FWIL:What does the term “role model” mean to you? Which phenomenal woman in law would you call your role model?

RO:A role model is someone I admire and can look up to as an example to emulate. My role model is my mother, Mrs. Theodora Nwankwo. According to a tribute article published in her honour, “Mrs. Obiageli Nwankwo was ranked among the most distinguished women’s human rights in Africa in the last two decades. Oby’s name features prominently in gender rights and gender politics discourses in Africa and at the United Nations. Oby was elected as a member of the United Nations Convention on the Elimination of All Forms of Discrimination Against Women (CEDAW) Expert Committee in January 2013. She was re-elected to serve another four years in 2016. Before death came calling, Oby was at the zenith of the campaign for the domestication of CEDAW and the African Union Protocol on The Rights of Women (Otherwise called “Maputo Protocol”) and the passage of the Gender and Equal Opportunity Bill in Nigeria. She was, inter alia, a consultant to the United Nations Children’s Funds (UNICEF) and the United Nations Population Funds (UNFPA).” https://www.pressreader.com/nigeria/thisday/20180124/281569471152463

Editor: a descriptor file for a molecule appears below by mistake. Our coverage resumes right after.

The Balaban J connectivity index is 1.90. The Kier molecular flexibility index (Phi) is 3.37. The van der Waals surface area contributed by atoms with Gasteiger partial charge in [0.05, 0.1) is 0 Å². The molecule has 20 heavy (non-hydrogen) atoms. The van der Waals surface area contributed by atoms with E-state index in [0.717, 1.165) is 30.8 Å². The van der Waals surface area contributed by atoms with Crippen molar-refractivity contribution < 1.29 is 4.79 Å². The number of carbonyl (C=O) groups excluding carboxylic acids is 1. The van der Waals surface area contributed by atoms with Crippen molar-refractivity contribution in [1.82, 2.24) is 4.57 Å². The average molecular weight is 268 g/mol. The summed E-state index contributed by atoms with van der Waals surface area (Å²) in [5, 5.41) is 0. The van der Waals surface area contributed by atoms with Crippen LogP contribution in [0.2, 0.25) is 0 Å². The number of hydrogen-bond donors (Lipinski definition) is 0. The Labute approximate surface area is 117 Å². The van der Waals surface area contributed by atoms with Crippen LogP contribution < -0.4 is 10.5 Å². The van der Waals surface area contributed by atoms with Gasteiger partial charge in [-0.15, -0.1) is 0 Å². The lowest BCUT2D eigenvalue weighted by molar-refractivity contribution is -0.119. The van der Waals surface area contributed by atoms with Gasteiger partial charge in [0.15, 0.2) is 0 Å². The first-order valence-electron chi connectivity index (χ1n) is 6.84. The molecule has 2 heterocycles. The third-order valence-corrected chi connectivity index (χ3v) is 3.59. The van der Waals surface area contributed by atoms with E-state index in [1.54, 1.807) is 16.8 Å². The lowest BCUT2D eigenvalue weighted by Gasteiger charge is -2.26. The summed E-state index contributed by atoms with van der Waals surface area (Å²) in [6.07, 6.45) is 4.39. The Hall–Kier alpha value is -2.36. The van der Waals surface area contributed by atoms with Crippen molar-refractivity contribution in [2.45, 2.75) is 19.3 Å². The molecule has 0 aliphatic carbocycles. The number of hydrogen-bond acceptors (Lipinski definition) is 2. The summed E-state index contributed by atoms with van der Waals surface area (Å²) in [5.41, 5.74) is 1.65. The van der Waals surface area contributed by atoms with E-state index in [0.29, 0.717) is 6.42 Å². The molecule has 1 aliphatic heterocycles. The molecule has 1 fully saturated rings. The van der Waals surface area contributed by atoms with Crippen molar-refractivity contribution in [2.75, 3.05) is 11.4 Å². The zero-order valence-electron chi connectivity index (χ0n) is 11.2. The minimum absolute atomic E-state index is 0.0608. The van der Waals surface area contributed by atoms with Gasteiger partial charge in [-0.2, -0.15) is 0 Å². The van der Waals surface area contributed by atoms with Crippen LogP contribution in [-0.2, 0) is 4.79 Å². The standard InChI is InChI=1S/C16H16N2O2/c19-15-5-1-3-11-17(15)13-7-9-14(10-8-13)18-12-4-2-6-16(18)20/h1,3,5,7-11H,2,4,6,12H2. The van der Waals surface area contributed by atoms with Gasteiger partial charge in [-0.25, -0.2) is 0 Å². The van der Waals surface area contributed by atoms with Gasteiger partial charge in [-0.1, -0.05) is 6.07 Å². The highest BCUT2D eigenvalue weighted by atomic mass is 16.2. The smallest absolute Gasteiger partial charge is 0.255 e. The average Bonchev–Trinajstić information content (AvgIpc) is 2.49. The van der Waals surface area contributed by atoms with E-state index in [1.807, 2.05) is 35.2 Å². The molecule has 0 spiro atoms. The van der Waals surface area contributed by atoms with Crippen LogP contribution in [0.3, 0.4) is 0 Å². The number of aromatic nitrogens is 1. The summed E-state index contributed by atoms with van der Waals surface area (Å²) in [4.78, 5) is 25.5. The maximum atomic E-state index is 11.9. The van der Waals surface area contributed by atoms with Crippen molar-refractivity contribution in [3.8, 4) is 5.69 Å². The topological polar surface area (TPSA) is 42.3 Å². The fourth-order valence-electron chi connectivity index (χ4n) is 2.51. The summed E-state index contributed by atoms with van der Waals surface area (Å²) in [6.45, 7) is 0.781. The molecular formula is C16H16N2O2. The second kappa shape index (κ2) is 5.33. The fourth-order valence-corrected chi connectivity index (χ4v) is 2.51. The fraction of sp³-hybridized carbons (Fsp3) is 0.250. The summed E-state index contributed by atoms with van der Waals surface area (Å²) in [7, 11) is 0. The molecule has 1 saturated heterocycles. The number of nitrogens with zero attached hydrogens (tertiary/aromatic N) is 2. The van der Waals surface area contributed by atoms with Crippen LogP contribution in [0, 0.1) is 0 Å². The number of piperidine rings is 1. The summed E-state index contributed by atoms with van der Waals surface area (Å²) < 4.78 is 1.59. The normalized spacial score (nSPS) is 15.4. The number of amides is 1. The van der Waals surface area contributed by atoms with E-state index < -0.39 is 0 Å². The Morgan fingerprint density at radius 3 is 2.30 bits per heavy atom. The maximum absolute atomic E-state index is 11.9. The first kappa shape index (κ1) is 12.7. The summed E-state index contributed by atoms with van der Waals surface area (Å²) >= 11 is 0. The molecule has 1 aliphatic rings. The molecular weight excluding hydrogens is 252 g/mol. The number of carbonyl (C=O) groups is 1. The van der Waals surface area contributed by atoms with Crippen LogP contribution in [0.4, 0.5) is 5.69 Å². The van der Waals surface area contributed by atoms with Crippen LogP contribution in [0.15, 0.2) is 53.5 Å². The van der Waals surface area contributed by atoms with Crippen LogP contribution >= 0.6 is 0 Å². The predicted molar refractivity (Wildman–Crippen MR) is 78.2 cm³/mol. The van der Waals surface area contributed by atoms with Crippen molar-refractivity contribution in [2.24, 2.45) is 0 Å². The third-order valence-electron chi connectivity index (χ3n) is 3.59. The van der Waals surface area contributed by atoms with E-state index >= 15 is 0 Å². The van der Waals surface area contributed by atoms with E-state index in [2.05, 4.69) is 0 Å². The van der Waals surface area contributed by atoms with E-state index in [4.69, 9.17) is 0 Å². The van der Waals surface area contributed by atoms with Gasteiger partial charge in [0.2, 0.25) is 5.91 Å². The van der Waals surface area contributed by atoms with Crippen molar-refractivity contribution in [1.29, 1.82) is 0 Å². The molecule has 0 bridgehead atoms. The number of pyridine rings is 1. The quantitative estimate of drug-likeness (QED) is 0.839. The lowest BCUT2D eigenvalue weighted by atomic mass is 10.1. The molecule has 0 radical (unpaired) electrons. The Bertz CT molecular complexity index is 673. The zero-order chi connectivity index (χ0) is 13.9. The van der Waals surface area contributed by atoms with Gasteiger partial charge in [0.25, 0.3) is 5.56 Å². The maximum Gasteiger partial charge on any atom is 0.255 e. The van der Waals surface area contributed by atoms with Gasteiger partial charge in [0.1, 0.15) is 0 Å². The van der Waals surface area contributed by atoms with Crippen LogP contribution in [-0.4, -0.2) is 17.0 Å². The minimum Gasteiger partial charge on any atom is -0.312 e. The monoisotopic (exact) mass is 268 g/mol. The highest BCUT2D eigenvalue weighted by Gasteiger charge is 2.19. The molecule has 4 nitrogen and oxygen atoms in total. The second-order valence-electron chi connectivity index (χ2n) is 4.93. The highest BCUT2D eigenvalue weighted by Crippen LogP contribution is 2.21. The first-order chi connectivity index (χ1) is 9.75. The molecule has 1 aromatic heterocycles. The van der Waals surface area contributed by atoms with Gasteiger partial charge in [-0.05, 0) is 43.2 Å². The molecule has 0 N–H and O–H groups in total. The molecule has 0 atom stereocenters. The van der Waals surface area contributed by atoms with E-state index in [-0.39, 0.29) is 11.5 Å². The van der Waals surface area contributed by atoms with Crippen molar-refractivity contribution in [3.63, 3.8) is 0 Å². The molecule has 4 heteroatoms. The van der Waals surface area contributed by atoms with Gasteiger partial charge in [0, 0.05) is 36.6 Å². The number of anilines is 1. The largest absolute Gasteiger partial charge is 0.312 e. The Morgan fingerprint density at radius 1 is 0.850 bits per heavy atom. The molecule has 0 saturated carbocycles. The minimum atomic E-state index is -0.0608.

Beyond her professional accolades, she was a mother, who though widowed at a young age and left with seven (7) children, rose above the challenges. She was and still is the ultimate role model: Strong, Passionate, Driven, Brilliant and Successful, yet compassionate, humble and beautiful inside and out. I am blessed and privileged to have had her as my mother.

FWIL:How can people reach out to you? (social media handles)

RO:Facebook- https://www.facebook.com/ralobiohalaw/Instagram – @ralobiohalawTwitter – @RalObiohaLaw